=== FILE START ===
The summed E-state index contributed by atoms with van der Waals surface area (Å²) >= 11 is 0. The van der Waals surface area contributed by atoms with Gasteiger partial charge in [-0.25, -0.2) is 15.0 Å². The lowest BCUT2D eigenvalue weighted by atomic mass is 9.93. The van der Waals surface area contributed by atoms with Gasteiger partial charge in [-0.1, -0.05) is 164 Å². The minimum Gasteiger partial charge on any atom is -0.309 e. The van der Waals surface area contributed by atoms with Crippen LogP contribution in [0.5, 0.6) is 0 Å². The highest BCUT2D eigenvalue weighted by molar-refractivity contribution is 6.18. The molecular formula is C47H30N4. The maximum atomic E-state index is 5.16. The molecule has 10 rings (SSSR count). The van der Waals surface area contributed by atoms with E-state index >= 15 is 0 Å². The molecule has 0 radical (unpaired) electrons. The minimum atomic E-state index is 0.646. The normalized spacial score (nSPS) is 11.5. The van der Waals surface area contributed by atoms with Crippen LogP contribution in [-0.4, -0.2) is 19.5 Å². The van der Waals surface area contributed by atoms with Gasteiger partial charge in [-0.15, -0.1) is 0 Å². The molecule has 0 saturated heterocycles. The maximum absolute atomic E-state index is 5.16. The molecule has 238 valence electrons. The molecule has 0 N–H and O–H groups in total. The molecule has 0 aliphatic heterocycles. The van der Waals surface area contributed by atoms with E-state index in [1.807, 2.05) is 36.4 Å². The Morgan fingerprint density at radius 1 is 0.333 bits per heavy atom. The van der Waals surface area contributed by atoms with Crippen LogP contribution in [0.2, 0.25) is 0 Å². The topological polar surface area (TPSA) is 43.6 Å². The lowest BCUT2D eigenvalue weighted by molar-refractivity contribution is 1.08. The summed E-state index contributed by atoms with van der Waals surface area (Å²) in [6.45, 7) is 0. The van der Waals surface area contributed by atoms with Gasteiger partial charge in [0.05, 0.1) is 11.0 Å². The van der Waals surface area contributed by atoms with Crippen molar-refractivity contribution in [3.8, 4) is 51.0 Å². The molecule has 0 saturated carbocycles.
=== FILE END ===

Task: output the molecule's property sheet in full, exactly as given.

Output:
The summed E-state index contributed by atoms with van der Waals surface area (Å²) >= 11 is 0. The van der Waals surface area contributed by atoms with Gasteiger partial charge in [-0.25, -0.2) is 15.0 Å². The lowest BCUT2D eigenvalue weighted by atomic mass is 9.93. The van der Waals surface area contributed by atoms with Gasteiger partial charge in [-0.1, -0.05) is 164 Å². The minimum Gasteiger partial charge on any atom is -0.309 e. The van der Waals surface area contributed by atoms with Crippen LogP contribution in [0.5, 0.6) is 0 Å². The highest BCUT2D eigenvalue weighted by molar-refractivity contribution is 6.18. The molecular formula is C47H30N4. The maximum atomic E-state index is 5.16. The molecule has 10 rings (SSSR count). The van der Waals surface area contributed by atoms with E-state index >= 15 is 0 Å². The molecule has 0 radical (unpaired) electrons. The minimum atomic E-state index is 0.646. The normalized spacial score (nSPS) is 11.5. The van der Waals surface area contributed by atoms with Crippen LogP contribution in [-0.4, -0.2) is 19.5 Å². The van der Waals surface area contributed by atoms with Gasteiger partial charge in [-0.15, -0.1) is 0 Å². The molecule has 0 saturated heterocycles. The maximum absolute atomic E-state index is 5.16. The molecule has 238 valence electrons. The molecule has 0 N–H and O–H groups in total. The molecule has 0 aliphatic heterocycles. The van der Waals surface area contributed by atoms with E-state index in [1.807, 2.05) is 36.4 Å². The Morgan fingerprint density at radius 1 is 0.333 bits per heavy atom. The van der Waals surface area contributed by atoms with Crippen LogP contribution in [0.2, 0.25) is 0 Å². The topological polar surface area (TPSA) is 43.6 Å². The lowest BCUT2D eigenvalue weighted by molar-refractivity contribution is 1.08. The summed E-state index contributed by atoms with van der Waals surface area (Å²) in [6.45, 7) is 0. The van der Waals surface area contributed by atoms with Gasteiger partial charge in [0.05, 0.1) is 11.0 Å². The van der Waals surface area contributed by atoms with Crippen molar-refractivity contribution in [3.8, 4) is 51.0 Å². The molecule has 0 saturated carbocycles.